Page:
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Sizzling Hot: An Interview with Singer Millie Baby Doll

Millie Milord’s stage name Millie Baby Doll was given to her by a fan. While she was performing, a denizen from the audience yelled out, “Will you be my baby doll?” She didn’t get offended. She was touched enough to call herself that professionally ever since.

The church was Milord’s first platform as a singer. At the mere age of five, she was singing Creole hymns in her native city of Petit Goave, Haiti, and dreamed of building a career as a solo singer. Flash forward to the present, and her dreams have come true. In addition to writing her own songs, she has worked with producers like like Wyclef Jean, Kevin Little and Nardo Ranks.

Millie Baby Doll professes to be a huge fan of zouk, konpa and reggae, but the singer whom she says has had the most influence on her is pop songstress Celine Dion.

Can you recall your first ever performance in front of an audience? Yes. It was a talent show. I remember I was so nervous, but ecstatic at the same time. I received my first trophy that same night for best performer of the night.

What do you love most about being a performer?  I love been on stage not only because it’s fun but also because I get to perform in front of thousandths of people and of course my fan’s especially the kids the love that I received from them makes me eager to go on.

You appear very confident and sure of yourself in your videos. What advice do you have for all the girls out there, on how they too, can project confidence? My advice to all the girls out there is to be you and recognize your talents and good qualities. No matter how down you feel, try to pat yourself on the back a little and remember the things you excel at. Focusing on your better attributes will distract you from perceived flaws and boost your sense of worth. Think of your good qualities in looks, friendships, talents, and most of all, personality because producers will try to take advantage of you no matter how good you are and they will try to make you do things that you don’t want to do—but that’s up to you to decide what you want and what are you after. I desire a singing career with all my heart. Therefore, when producer after producer focuses on my body, rather than my talent as a singer, and make it clear that I must have sex with them in order to receive any attention as a singer, I resent it and you should do the same as well because whatever you do will follow you for the rest of your life.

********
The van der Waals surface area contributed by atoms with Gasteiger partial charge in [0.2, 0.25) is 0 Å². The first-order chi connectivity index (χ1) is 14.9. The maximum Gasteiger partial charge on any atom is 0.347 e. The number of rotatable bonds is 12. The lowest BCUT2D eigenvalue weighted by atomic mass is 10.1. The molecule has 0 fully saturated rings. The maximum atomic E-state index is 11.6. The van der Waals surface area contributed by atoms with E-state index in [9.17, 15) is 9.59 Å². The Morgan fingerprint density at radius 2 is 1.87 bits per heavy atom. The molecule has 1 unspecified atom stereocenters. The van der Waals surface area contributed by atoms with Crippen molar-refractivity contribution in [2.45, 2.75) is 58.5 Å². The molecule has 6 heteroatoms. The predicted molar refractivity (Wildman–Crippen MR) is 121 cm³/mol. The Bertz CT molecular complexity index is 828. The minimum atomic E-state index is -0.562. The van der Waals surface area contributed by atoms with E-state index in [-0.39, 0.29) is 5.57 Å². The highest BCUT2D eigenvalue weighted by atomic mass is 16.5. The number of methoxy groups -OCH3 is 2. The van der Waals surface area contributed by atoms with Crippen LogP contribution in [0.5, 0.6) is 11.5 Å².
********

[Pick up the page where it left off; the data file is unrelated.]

When you do a music video, how much control do you have on your image? [With] all my music videos, I have full control on how I want [them] to look like, but [they don’t] always turn out the way I want [them] to.

Do you think that producers have different expectations for female and male performers? Definitely, yes. The idea that producers are only considered with getting a female singer on to their casting couch and seducing them is definitely a stereotype, but I have found it to be a cliché that is actually quite accurate. Many of the producers with whom I have come into contact have made it quite clear that if I did not submit to their sexual advances, I had no hope for finding employment or building my career. I believe that this is one of the major problems [in the music industry and] why there is a gender gap in the entertainment industry and it is one we all heard about frequently. There are significantly fewer good roles for women than there are for men. This pertains to all aspects of this industry including film, TV, and music. But again, that’s up to you to decide. I thank God and my mother for the woman I became.

Out of the songs you’ve sung, do you have a favorite?  Yes, and my favorite is “Let me be your Baby Doll”.

What have you learned so far in your career that you’d like to pass on to others? I learned that people are going to judge you no matter what. Just keep your head high learn from your mistakes. Fix them and move on with your life.

Are you involved in the writing and producing of your songs?  Yes, I wrote all my songs except “Ice cream man”, featuring Wyclef Jean and The Call—featuring Kevin Little. They wrote their parts and I wrote my part.

What do you plan to accomplish over the course of your career? I am hoping to help young artists like myself to go after what they want no matter how hard it gets—and of course I am planning on] producing a few more albums in the future.

You can purchase Millie Baby’s dolls music HERE, and you can connect with her on Facebook HERE.


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